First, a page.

SongPop – The New Addiction on Facebook and How To Get More Games!

SongPop Logo

A couple of days ago, our regulars will remember that we posted an article regarding SongPop, the new Facebook social media music trivia game!  We’ve been evaluating it for a while no and we’ve got to agree that it is definitely addictive!  And from the number of people that we see playing it at all times of the day (presumably while some of them should be working!), we can quite confidently say that its heading to be (if not already) one of the most popular games on Facebook.

The Zuck’s Recommendation

SongPop’s popularity was greatly increased when it received a recommendation from none other that the Facebook founder and Chief Executive Officer Mark Zuckerberg, who said “Song Pop is one of the most fun Facebook games I’ve played in a while”.  And we tend to agree with him!!!

More Popular Than Draw Something?

Not only that, an article in the Guardian last month said that SongPop could overtake the other fans favourite Draw Something within a month (which is round about now! ;)).

The Two Versions…

So there’s two versions.  On the App Store anyway.  Is there two on Facebook?  Can’t remember seeing two or how that would be implemented…. but anyway I digress!

There’s two versions, a free version and a premium version.

So, what’s the difference?  Well the free version, is err….. free ;).  I know, shocking!  And the premium version is an upgrade to the free version, and currently available in the App Store for £1.49 – which we think is a very reasonable amount for a game that you are likely to spend nearly every spare minute in the day on! – at least for a few months anyway!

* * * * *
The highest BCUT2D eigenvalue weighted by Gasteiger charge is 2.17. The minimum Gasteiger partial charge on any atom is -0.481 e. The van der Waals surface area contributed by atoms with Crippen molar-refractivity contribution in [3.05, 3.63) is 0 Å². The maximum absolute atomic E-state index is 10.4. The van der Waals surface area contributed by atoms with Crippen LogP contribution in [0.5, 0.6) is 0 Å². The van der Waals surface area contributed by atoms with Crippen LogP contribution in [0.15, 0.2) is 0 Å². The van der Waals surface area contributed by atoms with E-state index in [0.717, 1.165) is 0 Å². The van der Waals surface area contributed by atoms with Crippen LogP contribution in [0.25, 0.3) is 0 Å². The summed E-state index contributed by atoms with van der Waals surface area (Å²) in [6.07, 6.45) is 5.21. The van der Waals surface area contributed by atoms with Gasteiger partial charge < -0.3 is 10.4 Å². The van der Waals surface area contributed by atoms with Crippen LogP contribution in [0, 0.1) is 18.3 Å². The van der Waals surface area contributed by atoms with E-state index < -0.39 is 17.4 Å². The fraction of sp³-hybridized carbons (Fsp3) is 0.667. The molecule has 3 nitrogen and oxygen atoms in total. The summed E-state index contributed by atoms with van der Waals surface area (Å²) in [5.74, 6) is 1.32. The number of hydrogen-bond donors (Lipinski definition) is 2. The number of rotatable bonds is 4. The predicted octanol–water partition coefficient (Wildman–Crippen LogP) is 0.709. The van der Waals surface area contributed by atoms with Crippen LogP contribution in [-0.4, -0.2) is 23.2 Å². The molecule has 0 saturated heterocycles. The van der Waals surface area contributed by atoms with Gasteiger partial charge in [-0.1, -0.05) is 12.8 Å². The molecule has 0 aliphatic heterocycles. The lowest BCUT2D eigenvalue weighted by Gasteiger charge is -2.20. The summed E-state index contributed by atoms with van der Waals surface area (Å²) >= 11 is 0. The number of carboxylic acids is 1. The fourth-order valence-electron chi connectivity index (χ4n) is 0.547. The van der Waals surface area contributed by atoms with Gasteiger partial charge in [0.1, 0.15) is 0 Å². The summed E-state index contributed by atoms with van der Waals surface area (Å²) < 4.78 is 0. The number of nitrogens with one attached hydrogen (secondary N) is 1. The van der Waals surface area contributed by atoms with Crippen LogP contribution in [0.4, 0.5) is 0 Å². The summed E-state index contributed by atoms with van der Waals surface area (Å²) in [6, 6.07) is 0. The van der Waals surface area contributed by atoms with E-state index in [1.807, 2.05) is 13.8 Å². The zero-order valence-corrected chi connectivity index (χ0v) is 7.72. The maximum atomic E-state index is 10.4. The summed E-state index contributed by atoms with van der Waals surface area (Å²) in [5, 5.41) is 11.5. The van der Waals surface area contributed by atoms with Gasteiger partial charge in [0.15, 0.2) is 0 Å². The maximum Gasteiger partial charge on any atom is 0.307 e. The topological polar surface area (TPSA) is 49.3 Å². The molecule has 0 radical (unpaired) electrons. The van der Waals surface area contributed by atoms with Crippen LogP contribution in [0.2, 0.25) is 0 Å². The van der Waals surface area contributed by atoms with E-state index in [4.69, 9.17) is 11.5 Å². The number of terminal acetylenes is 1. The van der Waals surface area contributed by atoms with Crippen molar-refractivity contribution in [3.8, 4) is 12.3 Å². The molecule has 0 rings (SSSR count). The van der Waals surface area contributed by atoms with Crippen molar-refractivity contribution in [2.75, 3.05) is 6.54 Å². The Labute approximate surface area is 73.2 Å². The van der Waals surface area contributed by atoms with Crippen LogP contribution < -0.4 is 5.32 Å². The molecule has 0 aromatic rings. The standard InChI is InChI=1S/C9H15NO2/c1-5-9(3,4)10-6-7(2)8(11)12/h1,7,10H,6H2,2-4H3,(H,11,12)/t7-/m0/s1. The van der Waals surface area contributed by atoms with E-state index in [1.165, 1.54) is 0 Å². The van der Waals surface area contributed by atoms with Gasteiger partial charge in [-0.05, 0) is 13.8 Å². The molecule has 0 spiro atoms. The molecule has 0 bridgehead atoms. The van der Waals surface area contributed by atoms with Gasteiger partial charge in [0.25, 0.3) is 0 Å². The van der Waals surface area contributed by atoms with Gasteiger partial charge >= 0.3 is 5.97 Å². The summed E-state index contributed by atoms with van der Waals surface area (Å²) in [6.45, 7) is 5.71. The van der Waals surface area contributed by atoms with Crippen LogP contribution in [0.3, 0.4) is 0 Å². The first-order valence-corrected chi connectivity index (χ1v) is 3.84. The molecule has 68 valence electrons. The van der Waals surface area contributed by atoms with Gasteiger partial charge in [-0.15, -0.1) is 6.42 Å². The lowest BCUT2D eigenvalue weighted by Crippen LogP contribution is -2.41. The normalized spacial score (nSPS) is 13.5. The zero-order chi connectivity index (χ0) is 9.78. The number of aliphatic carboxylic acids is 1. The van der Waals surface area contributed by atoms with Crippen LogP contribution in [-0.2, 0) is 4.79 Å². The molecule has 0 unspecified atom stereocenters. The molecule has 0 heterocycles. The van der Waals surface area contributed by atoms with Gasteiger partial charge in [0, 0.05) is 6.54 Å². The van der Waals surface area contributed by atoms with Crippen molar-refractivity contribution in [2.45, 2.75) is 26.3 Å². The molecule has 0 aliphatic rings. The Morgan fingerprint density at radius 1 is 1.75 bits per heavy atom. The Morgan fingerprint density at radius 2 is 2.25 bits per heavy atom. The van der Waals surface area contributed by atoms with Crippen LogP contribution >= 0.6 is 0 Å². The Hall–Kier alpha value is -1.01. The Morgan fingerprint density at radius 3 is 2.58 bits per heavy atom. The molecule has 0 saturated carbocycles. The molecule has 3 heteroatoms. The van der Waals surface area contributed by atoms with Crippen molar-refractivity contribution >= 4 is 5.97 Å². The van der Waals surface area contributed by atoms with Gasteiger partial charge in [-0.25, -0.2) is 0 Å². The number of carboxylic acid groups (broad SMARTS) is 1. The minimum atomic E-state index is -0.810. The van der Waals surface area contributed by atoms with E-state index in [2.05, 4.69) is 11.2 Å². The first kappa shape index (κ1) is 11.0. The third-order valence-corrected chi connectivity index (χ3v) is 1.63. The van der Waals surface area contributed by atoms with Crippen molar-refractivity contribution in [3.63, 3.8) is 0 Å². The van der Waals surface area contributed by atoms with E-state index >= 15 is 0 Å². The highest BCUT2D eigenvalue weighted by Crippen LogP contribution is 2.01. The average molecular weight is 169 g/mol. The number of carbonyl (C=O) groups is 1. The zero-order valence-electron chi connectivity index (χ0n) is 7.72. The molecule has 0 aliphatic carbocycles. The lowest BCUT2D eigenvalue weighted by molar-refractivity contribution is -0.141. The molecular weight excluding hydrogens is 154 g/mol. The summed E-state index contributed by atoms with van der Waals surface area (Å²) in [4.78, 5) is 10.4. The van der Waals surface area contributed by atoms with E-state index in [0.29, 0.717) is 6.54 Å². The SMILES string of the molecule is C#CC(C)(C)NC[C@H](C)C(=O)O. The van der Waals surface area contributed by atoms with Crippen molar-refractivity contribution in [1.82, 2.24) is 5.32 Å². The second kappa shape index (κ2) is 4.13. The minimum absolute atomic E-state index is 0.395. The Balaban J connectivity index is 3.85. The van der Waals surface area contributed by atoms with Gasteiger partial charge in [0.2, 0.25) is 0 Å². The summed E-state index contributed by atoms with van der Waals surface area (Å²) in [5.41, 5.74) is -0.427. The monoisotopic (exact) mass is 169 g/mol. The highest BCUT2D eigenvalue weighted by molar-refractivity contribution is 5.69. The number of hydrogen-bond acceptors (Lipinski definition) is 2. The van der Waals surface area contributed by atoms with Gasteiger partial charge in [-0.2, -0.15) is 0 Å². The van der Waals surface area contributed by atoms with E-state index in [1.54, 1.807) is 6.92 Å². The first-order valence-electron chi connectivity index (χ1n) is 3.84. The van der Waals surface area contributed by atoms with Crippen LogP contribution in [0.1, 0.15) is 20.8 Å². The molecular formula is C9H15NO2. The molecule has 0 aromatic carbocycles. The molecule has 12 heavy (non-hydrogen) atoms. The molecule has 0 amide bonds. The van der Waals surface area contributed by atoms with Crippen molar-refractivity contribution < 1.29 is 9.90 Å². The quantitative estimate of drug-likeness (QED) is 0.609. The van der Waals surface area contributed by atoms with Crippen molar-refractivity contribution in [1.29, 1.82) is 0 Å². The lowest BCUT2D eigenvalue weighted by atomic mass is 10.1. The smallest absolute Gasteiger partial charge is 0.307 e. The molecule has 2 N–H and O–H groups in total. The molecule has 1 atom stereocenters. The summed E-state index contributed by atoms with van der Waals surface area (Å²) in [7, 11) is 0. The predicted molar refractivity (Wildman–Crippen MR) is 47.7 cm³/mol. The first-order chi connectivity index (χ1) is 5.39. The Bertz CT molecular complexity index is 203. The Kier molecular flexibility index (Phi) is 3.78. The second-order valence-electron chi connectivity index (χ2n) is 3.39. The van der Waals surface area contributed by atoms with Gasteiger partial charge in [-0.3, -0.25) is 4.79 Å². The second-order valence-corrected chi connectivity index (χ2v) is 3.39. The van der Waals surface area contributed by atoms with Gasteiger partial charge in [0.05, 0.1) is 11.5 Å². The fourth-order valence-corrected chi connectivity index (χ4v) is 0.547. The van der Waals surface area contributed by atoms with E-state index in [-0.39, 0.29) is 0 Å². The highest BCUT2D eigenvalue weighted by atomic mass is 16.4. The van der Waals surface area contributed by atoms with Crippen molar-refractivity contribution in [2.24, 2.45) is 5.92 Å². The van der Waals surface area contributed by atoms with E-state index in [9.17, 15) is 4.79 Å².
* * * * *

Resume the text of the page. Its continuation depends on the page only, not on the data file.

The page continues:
The Free Version….

In the free version you get the following features:

  • From today’s hits to classic rock, start with 6 playlists – there’s something for everyone!
  • Play with thousands of songs from Golden Oldies to today!
  • Invite your friends to quick challenges and see who has the best music memory.
  • Unlock new playlists featuring more genres, more artists, and special song collections.

So, as you can see, lots of nice features in the free version – and regardless of which version you are thinking of getting it’s always worth trying the free version first and checking that it is for you (which it most likely will be!).

SongPop on Facebook

The Premium Version…

The extras that you get in the premium version, for only £1.49 in the App Store are:

  • Play with twice as many friends at once!
  • Extended, HD quality music clips.
  • Totally ad free, forever!

There’s some nice little extras in there for not much money, so it’s well worth the £1.49 in our opinion.

Extra Tip To Get More Games!

However, if you want to stick to the free version for now, that’s OK – we’ve got a tip for you.

In the free version you are limited to 20 open games or challenges at the same time.  This can be frustrating, especially if you fall in love with the game (like we did!).  After you’ve got 20 open games, when you click ‘Create game’ within SongPop, it tells you to delete (end) another game first.